Subscribe for Monthly Updates

For more content and inside tips created specifically for career coaching and professional development, sign up for the Career in Progress monthly email newsletter.


Be Open and Honest

If your client is lacking the skills or education needed to progress with their career aspirations you’re not doing them a favor by not speaking up. I recently worked with a client who speaks English as fourth language – which is impressive – but her command of English isn’t as mature as needed to qualify for many job opportunities. She is very bright and has great skills as a Mechanical Engineer, and can contribute professionally. After working with her, I observed that ESL classes would benefit greatly; however, she initially refused. I worked diligently to help her realize the benefits of ESL classes to her growth and development. She agreed her language skills were a barrier in the interview process and decided to pursue classes.

Provide Supportive Groups

Many job seekers go through the search process alone. They may be the only one seeking a job or a new job in their household, and lack a supportive network of friends and family who can motivate and encourage when needed. I’ve had clients that avoid networking and family gatherings because they are embarrassed to be unemployed. They dread the question “so, what have you been up to?” If there is a lack of support from the client’s family, I’ve found that small group activities or accountability partners can be a very effective strategy.  Clients are more committed to their goals and follow through if they have support from peers or a trusted colleague. If possible, create an environment that is welcoming, supportive and encouraging.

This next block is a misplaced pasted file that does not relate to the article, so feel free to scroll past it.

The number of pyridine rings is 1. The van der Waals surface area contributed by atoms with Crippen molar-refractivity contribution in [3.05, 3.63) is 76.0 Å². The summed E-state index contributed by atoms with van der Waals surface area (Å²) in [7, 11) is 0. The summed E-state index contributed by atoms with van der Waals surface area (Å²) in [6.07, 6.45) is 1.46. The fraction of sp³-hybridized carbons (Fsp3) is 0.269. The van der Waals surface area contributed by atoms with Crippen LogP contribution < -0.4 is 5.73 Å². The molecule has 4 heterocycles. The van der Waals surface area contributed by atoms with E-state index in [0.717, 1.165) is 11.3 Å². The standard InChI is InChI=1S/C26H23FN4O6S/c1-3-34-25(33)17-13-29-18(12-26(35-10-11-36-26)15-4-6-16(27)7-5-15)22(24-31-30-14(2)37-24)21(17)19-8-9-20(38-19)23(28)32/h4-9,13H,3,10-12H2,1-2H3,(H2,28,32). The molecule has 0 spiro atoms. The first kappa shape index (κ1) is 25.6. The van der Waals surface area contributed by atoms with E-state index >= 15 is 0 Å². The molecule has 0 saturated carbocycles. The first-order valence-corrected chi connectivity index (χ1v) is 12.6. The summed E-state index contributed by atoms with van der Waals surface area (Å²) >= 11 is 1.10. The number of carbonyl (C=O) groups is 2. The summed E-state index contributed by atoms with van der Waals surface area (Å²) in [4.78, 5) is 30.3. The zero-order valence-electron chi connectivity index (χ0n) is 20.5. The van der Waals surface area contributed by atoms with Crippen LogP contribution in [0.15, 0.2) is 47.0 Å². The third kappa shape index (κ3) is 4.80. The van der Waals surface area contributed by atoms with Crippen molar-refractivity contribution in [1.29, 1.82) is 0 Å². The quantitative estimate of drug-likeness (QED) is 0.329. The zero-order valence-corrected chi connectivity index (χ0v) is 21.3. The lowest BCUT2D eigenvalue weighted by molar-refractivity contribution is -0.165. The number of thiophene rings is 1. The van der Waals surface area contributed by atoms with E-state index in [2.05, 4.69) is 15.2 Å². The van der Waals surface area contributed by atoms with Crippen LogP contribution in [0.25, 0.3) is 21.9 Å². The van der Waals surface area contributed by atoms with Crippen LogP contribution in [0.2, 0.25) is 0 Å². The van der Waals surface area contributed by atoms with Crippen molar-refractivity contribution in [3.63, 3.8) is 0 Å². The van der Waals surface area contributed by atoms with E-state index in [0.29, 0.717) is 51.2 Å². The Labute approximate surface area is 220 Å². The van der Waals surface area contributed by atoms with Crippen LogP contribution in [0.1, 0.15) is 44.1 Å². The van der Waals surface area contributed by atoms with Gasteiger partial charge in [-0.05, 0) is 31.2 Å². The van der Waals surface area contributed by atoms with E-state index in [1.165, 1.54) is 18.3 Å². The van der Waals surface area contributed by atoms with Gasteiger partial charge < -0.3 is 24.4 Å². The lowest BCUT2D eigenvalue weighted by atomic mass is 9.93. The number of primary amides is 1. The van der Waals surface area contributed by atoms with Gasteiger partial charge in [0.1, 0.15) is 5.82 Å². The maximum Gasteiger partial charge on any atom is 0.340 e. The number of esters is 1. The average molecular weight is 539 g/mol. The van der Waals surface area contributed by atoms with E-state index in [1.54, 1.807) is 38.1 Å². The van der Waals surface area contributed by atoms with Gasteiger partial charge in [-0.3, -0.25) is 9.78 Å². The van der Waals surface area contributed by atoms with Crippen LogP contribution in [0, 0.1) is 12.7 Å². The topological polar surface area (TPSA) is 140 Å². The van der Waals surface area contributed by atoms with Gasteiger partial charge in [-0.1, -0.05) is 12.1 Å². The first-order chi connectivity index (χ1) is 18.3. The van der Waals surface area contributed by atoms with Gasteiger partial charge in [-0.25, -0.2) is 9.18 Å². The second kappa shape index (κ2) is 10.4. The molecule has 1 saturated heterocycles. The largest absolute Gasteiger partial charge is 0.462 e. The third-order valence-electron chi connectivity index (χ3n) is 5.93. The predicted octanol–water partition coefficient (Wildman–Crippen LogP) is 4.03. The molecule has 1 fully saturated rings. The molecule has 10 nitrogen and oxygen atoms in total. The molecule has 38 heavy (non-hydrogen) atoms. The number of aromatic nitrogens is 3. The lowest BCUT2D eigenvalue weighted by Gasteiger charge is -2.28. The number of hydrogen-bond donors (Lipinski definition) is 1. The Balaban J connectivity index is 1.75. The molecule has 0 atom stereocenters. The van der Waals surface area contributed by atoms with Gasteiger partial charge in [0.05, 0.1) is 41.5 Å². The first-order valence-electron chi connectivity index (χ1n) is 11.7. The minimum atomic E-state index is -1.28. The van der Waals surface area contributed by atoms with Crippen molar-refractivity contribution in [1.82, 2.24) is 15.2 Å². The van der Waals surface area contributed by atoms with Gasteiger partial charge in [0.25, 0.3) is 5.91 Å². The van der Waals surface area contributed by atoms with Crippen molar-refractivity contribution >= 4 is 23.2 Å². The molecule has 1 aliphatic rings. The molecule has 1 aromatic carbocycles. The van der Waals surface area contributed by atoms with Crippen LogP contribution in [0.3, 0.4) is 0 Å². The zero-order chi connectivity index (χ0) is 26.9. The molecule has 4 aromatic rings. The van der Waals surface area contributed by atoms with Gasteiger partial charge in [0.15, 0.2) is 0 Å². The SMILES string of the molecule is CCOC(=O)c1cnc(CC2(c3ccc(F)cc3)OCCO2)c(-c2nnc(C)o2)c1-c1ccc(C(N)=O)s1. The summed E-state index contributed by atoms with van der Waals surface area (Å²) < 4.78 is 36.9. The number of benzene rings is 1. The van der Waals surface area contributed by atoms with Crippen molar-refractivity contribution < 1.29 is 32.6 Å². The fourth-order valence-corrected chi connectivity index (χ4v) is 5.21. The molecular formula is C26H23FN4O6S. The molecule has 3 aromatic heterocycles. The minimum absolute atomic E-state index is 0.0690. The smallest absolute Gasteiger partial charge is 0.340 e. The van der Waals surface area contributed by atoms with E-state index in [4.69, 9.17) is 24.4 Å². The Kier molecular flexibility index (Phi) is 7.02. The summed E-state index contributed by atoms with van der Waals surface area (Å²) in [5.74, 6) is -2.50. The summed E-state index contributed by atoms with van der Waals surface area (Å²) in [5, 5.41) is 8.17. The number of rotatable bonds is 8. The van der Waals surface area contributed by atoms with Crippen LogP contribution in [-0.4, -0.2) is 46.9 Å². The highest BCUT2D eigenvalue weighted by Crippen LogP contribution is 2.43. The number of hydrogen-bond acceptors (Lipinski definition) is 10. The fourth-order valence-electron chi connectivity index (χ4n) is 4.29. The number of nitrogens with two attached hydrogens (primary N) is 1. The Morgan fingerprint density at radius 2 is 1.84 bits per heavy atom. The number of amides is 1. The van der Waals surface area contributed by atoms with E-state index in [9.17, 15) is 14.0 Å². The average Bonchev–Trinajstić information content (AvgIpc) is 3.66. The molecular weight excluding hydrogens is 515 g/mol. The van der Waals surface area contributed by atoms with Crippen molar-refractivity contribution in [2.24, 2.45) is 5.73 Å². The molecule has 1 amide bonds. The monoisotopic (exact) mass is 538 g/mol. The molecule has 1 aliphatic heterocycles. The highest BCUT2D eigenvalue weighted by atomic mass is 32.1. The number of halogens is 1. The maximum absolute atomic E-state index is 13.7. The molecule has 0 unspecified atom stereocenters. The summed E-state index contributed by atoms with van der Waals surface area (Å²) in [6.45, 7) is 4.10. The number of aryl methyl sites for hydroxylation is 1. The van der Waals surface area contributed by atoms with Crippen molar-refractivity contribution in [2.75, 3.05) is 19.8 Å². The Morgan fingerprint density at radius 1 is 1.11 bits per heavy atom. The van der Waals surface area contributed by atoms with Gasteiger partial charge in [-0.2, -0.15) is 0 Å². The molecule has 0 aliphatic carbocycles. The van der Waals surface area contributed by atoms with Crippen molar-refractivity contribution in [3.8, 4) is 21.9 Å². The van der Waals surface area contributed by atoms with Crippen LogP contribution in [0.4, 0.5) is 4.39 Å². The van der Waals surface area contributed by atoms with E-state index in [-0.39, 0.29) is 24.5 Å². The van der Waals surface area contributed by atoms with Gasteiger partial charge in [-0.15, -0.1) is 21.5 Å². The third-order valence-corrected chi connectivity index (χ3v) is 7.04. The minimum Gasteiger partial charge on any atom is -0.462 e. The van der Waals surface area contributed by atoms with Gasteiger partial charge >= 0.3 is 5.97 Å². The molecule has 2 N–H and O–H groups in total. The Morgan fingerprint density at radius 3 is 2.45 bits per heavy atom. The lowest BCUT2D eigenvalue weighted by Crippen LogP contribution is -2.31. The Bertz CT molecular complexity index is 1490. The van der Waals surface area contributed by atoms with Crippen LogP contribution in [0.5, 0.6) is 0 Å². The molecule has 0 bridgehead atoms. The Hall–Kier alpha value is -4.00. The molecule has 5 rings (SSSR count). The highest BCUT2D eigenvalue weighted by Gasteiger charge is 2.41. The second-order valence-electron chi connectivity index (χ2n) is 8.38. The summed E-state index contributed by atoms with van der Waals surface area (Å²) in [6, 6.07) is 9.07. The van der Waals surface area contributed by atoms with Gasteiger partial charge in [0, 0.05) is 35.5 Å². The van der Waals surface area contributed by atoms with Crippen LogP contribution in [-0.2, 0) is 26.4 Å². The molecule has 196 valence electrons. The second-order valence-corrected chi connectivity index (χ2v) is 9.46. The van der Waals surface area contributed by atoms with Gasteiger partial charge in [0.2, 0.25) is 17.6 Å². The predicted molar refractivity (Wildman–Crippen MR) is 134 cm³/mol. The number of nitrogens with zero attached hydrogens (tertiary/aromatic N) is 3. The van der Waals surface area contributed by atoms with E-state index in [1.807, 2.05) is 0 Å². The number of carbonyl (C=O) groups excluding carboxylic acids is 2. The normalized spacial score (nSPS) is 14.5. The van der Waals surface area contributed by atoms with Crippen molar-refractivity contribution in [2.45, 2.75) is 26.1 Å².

Find a Mentor or Community of Professionals

When I started my career there was no specific training on how to help clients find a job or transition into a new career. I took a long time for me to learn best practices and meet other individuals who were successful in their roles. Take advantage of LinkedIn and professional organization such as the International Association of Workforce Professionals or National Career Development Association. If you are trying to help a client overcome a barrier and you haven’t made progress it may be time to go to your mentor or community of professional and ask their advice. I had a mentor that suggested I find an acting coach to help a client work on his accent. Did it work? Yes!  The client got through the interview and got a job!

I hope that any anxiety you may have has been quelled. Working with special populations is truly rewarding, not only for you, but for your clients.

 

Ashley Phillips has worked in Career Development for the State of California, non-profit agencies and most recently De Anza College. When not speaking, consulting or coaching job seekers she enjoys the weather in sunny California. She can be reached at aphillips0785@gmail.com.